Filing 12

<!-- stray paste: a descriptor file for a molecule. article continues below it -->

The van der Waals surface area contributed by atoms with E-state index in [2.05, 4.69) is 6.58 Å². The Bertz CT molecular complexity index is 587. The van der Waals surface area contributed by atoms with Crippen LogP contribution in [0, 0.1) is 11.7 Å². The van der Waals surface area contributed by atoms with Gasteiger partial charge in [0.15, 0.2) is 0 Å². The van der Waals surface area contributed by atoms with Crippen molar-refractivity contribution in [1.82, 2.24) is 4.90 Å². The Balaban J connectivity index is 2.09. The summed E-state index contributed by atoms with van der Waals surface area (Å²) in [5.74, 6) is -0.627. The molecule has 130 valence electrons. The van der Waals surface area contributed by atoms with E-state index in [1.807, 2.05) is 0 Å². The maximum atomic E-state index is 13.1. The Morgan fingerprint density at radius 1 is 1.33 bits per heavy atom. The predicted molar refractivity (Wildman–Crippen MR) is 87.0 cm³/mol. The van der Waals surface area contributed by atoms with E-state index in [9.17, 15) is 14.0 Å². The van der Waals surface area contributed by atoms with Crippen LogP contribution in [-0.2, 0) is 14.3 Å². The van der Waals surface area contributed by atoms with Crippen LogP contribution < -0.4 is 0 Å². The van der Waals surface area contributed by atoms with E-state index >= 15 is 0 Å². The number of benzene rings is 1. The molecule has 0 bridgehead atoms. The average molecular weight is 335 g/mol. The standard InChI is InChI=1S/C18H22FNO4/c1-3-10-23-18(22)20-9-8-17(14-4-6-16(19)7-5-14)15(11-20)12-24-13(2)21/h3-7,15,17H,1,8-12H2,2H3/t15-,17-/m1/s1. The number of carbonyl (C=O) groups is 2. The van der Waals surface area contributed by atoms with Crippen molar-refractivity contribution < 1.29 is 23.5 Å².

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IN THE UNITED STATES DISTRICT COURT FOR THE EASTERN DISTRICT OF PENNSYLVANIA In re: CRAIG B. ROSEN, Debtor. UNITED STATES OF AMERICA CIVIL ACTION Appellant, F\LED No. 16-507 v. 'J \~20\6 TERRY DERSHAW, CHAPTER 7 TRUSTEE Appellee. November 9, 2016 Goldberg, J. MEMORANDUM OPINION This bankruptcy appeal stems from an Internal Revenue Service ("IRS") investigation into payments made to a company owned by Chapter 7 Debtor, Craig B. Rosen ("Debtor"), before his bankruptcy filing in the United States Bankruptcy Court for the Eastern District of Pennsylvania ("Bankruptcy Court"). While administering the estate during the bankruptcy proceedings, the Chapter 7 Trustee, Terry Dershaw ("Trustee"), issued the IRS a subpoena for documents related to the investigation. After the IRS refused to comply with the subpoena, the Trustee filed a motion to compel compliance in the Bankruptcy Court. The Bankruptcy Court granted the motion, and ordered the IRS to produce a document index. Presently before this Court is the IRS's appeal from the Bankruptcy Court's order to produce a document index to the Trustee. For the reasons set forth below, I find that I lack jurisdiction over this matter, and I will dismiss the appeal. 1 I. FACTUAL AND PROCEDURAL BACKGROUND The Debtor filed a Chapter 7 bankruptcy petition on January 21, 2015. During the investigation into the Debtor's assets and potential liabilities the Trustee served a number of third-party subpoenas, including one on the IRS requesting three separate categories of documents: All subpoenas [the IRS] issued between February 1, 2013 and June 24, 2015 in connection with [their] investigation of the tax liabilities, deficiencies, and/or delinquencies of [Debtor]. Produce copies of all documents [the IRS] received from third parties in response to subpoenas they issued in connection with [their] investigation of the tax liabilities, deficiencies, and/or delinquencies of [Debtor]. Produce copies of all documents ... supplied to [the IRS] by [Debtor] or his attorney( s) in connection with [its] investigation of the tax liabilities, deficiencies, and/or delinquencies of [Debtor]. (Bankr. Record No. 124-1.) The stated basis for the Trustee's document request from the IRS was a statement contained in Debtor's testimony from his debtor's examination under Federal Rule of Bankruptcy Procedure 2004 ("Rule 2004") that addressed past payments to Debtor's company, Hotbox Media. 1 In this interview, the Debtor stated that in the course of an IRS investigation, he submitted all records about these payments to IRS Special Agent Joseph Keiper in "April or May" of 2014. At the time of the Debtor's Rule 2004 examination, the IRS had entered unsecured claims against his estate for tax deficiencies relating to his 2008 and 2013 federal tax obligations, and was investigating those from 2009 through 2012. (Id.) The Trustee claims this 1 Rule 2004 examinations are court-approved interviews of any relevant entity (brought about by any party) to investigate "the acts, conduct, or property or to the liabilities and financial condition of the debtor, or to any matter which may affect the administration of the debtor's estate, or to the debtor's right to a discharge." 2 information is needed to "further the Trustee's investigation into the whereabouts of Debtor's assets." (Compl. i!il 2-3; Trustee's Resp. at 2-4.) Though the IRS received the Trustee's subpoena on June 29, 2015, it refused to produce any documents. The IRS stated that it was "unable to provide any of the records requested because their release can reasonably be expected to interfere with IRS enforcement proceedings and would impair federal tax administration." (Bankr. Record No. 124-2.) In supporting its position, the IRS cited Internal Revenue Code §6103(e)(7) ("§6103(e)(7)"), which states that "[r]eturn information with respect to any taxpayer may be open to inspection by or disclosure to any person authorized by this subsection . . . if the Secretary determines that such disclosure would not seriously impair Federal tax administration." On September 1, 2015, the Trustee filed a motion in the Bankruptcy Court to compel production of the documents, arguing that the IRS should not be permitted to stand on a "blanket assertion of disclosure-exemption under §6103(e)(7)," and that, under Federal Rule of Civil Procedure 45, a party invoking privilege or protection must make the claim and describe the nature of the withheld documents in a manner that enables the parties to assess the claim. (Bankr. Record No. 124; Trustee's Resp. at 5.) The IRS opposed the Trustee's motion to compel, again invoking the protections afforded under §6103(e)(7). In its brief in opposition, the IRS included a memo from Special Agent Keiper which stated that enforcement of the subpoenas "could reasonably be expected to interfere with enforcement proceedings, including information pertaining to the scope and limits of the investigation, and ... to disclose the identity of those involved in the investigation and their respective testimony. This impairment is clearly identified in 6103(e)(7)." (Bankr. Record No. 149-2.) 3 Following hearings and supplemental briefings by the parties, the Bankruptcy Court granted the Trustee's motion to compel on January 6, 2016. The Bankruptcy Court rejected the IRS's argument that §6103 obviates its obligations to comply with Rules 26 and 45, and ordered the IRS to comply with its obligation under Rule 45(e)(2)(A)(ii). This Rule provides that a person withholding subpoenaed information under a claim of privilege must describe the nature of the withheld documents, without revealing the privileged information, so the parties can assess them. Relying on Rule 45, the Bankruptcy Court compelled the IRS to produce a detailed privilege log to the Trustee by February 12, 2016. The detailed privilege log was to include a brief summary of the document's contents, the date it was prepared, the person who prepared the document, for whom it was prepared, the purpose in preparing the document, the privileges asserted with each document, and how each element of the privilege was satisfied. (Bankr. Record No. 164.) On February 1, 2016, the IRS filed this appeal of the Bankruptcy Court's order.2 2 The Trustee notes in the response brief that the IRS did not file a motion for leave to appeal pursuant to Fed. R. Bankr. P. 8004(a)(2). This statute requires that a party appealing from an interlocutory order of a bankruptcy court under 28 U.S.C. §158(a)(3) file a notice of appeal with the bankruptcy court as prescribed by Rule 8003(a). In addition, the IRS filed a motion in Bankruptcy Court to stay the order compelling production of the document index pending appeal to this Court. On April 6, 2016, the Bankruptcy Court denied the motion for stay pending appeal ruling that the IRS failed to cite legal authority for their argument indicating a likelihood of success on the merits. The IRS has also asked this Court to stay the Bankruptcy Court's order compelling production of the document index pending this appeal. 4 II. DISCUSSION 28 U.S.C. §158(a) governs this Court's jurisdiction to hear appeals from the Bankruptcy Court. Subsection (1) of the statute grants the district court appellate jurisdiction over "final judgments, orders, and decrees," while subsection (3) allows the district court to exercise discretionary appellate jurisdiction of interlocutory orders. The Trustee argues that I lack jurisdiction to entertain this appeal under §158(a)(l) because the Bankruptcy Court's order was not a final judgment, and that I should further decline to exercise discretionary jurisdiction under §158(a)(3). I discuss these jurisdictional arguments in turn. 3 In determining whether the Bankruptcy Court's order was a final judgment for purposes of §158(a)(l), I must first decide whether a rigid or flexible standard of finality applies. See Segal v. Holber, 2014 WL 1123276, at *4 (E.D. Pa. Mar. 20, 2014). In bankruptcy cases, the United States Court of Appeals for the Third Circuit has considered finality in a more pragmatic and flexible way than in other cases. In re F/S Airlease II, Inc. v. Simon, 844 F.2d 99, 103 (3d Cir. 1988); see also In re Amatex Corp., 755 F.2d 1034, 1039 (3d Cir. 1985). The relaxed finality standard for bankruptcy proceedings applies when an order implicates considerations unique to bankruptcy proceedings, while "orders that do not adjudicate specific adversary proceedings or require further factual development are governed by ordinary finality conceptions of routing litigation." In re Truong, 513 F.3d 91, 94 (3d Cir. 2008). The central concern of this appeal is a subpoena served by the Trustee upon the IRS that relates to the Debtor's financial assets and obligations in planning and executing the Chapter 7 3 The Government's briefs do not engage in either of the § 15 8(a) analyses. In its reply brief, the Government argues only that a less stringent standard of finality should apply and that, since the enforcement of the subpoena is a separate, distinct dispute between the parties, the order is final. The Government relies upon In re Royce Holmes LP in supporting this argument. 466 B.R. 81, 86-88 (Bankr. S.D. Tex. 2012). 5 bankruptcy. Because this is an issue that is wholly unique to a bankruptcy proceeding, the relaxed standard of finality applies. Id. The United States Court of Appeals for the Third Circuit has formulated and applied a four-factor test to determine whether an order should be considered final under the relaxed standard of finality. The factors considered are: (1) the impact on the assets of the bankruptcy estate; (2) the preclusive effect of the decision on the merits of potential future litigation; (3) the need for additional fact-finding on remand; and (4) the interests of judicial economy in hearing the appeal. Segal, 2014 WL 1123276, at *5; see also Commerce Bank v. Mountain View Village, 5 F .3d 34, 37 (3d. Cir. 1993); FIS Aijlease II, 844 F .2d at 103-04; In re Meyertech, 831 F .2d 410, 414 (3d. Cir. 1987). The first factor, the impact on the assets of the estate, is regarded as the most important factor in the analysis. In re Market Is aure Inn Inc., 978 F.2d 116, 120 (3d Cir. 1992). This factor points in favor of considering the order final and exercising jurisdiction over the appeal when the bankruptcy court's order is likely to affect the distribution of the debtor's assets, or the relationship among the creditors. In re Brown, 803 F.2d 120, 122 (3d Cir. 1986). The Trustee I argues that this factor points away from finality because the order at issue merely requires the production of a document index, dies not determine whether the documents will actually be produced, and thus does not directly impact the assets of the estate. I agree. Indeed, the appeal at issue, which deals only with the queLion of whether the IRS should be compelled to produce a detailed privilege log, is an action mJlny steps removed from any monetary consequence or effect on the debtor's assets. As such, this first and most important factor weighs against this Court having jurisdiction over this matter. 6 The second factor, which addresses the question of whether deciding an appeal on the merits precludes further litigation, also points against exercising jurisdiction over this appeal. While an appellate ruling addressing the propriety of the Bankruptcy Court's order compelling the IRS to produce a detailed index of the requested documents could affect the enforcement of the subpoena, such a ruling would not curtail any future litigation surrounding the underlying bankruptcy proceeding. In Segal, which considered whether the district court had jurisdiction over an appeal of a bankruptcy court order appointing counsel, the Honorable Judge Juan R. Sanchez reasoned that the issue of appointment of counsel is "'solely related to the conduct or progress of litigation before the Bankruptcy Court' and does not 'dispose of any discrete claim or cause of action."' 2014 WL 1123276, at *6 (quoting Truong, 513 F.3d at 94). Just as Judge Sanchez reasoned in Segal, the Bankruptcy Court's order here deals exclusively with subpoena compliance in the course of litigation before that court, and disposes of no discrete cause of action. For this reason, this factor points against classifying the Bankruptcy Court's order as final, and weighs against this Court having jurisdiction. The third factor in the analysis, whether an appeal would ultimately require further factfinding on remand, also weighs against considering the Bankruptcy Court's order as final. See id. at *6. The Trustee points out here that "additional fact-finding is on the horizon because the IRS has not yet produced a document index," and such documents would have to be reviewed to determine the viability of the IRS's objection to complying with the subpoena. (Trustee's Resp. at 14.) Indeed, because the IRS's principal argument is that they are subject to the privilege and protections of §6103(e)(7), any ruling on enforcing subpoena compliance would necessitate discovery into the content of the documents at issue, and would require an analysis of how 7 production of these documents might affect the IRS investigation. Given this need for additional fact-finding, this factor points against exercising jurisdiction over this appeal at this time. Finally, with respect to the fourth factor, it is unlikely that exercising jurisdiction over this appeal would further the interests of judicial economy. For instance, the issue presented by this appeal could be mooted by the conclusion of the investigation into the Debtor, at which point the status of these documents will likely no longer be disputed. Accordingly, and despite having employed the relaxed standard of finality, I find that the IRS' s appeal of the Bankruptcy Court's order to compel production of a detailed document list in satisfaction of the Trustee's subpoena does not meet the Court's finality criteria for §158(a)(l), and, as such, I lack jurisdiction over the IRS' s appeal. Having concluded that the Bankruptcy Court's order appealed to this Court is a non-final interlocutory order, I must now consider whether to exercise discretionary jurisdiction under §158(a)(3). Granting an interlocutory appeal is appropriate only where a party "establishes [that] exceptional circumstances justify a departure from the basic policy of postponing review until after the entry of final judgment." In re Del. & Hudson Ry. Co .. 96 B.R. 469, 472-73 (D.Del.1989), affd, 884 F.2d 1383 (3d Cir. 1989). While there are no clear statutory criteria for a §158(a)(3) analysis, the Third Circuit has used the factors in 28 U.S.C. §1292(b) to determine whether to invoke discretionary jurisdiction. Segal, 2014 WL 1123276, at *7; see also In re Bertoli. 812 F.2d 136, 139 (3d Cir.1987) (establishing the criteria set forth in §1292(b) as those informing an evaluation of§ 158(a)(3) discretionary jurisdiction). These factors are (1) whether a controlling question of law is involved; (2) whether there are substantial grounds for a difference of opinion as to the question of law; and (3) whether an immediate appeal would materially advance the termination of the litigation. Id. All three conditions must be met before a court may 8 certify an order for interlocutory appeal. Finkel v. Polichuk, 2011 WL 2274176, at *3 (E.D. Pa. June 8, 2011). I will decline to exercise my discretion under §158(a)(3) to hear this interlocutory appeal. This is because an immediate appeal of the Bankruptcy Court's order compelling IRS compliance with the Trustee's subpoena will not materially advance the termination of the litigation in this matter, as it deals merely with the production of a detailed privileged log. As discussed above, while disposition of the appeal might settle this discovery dispute, it would not hasten the termination of the underlying bankruptcy proceedings. Accordingly, this appeal does not constitute one of the "exceptional circumstances" warranting the exercise of discretionary jurisdiction over an interlocutory order. 4 III. CONCLUSION For the reasons set forth above, this Court does not have appellate jurisdiction over this interlocutory appeal from an order from the Bankruptcy Court, and the appeal is dismissed. 5 An appropriate Order follows. 4 As I lack jurisdiction to hear this appeal, I need not entertain the other issues presented in this appeal, including whether sovereign immunity shields the IRS from compliance with the subpoena. 5 The IRS has also filed a motion to stay their compliance with the Trustee's subpoena pending this appeal. Having dismissed this appeal for lack of jurisdiction, the motion to stay is now moot. 9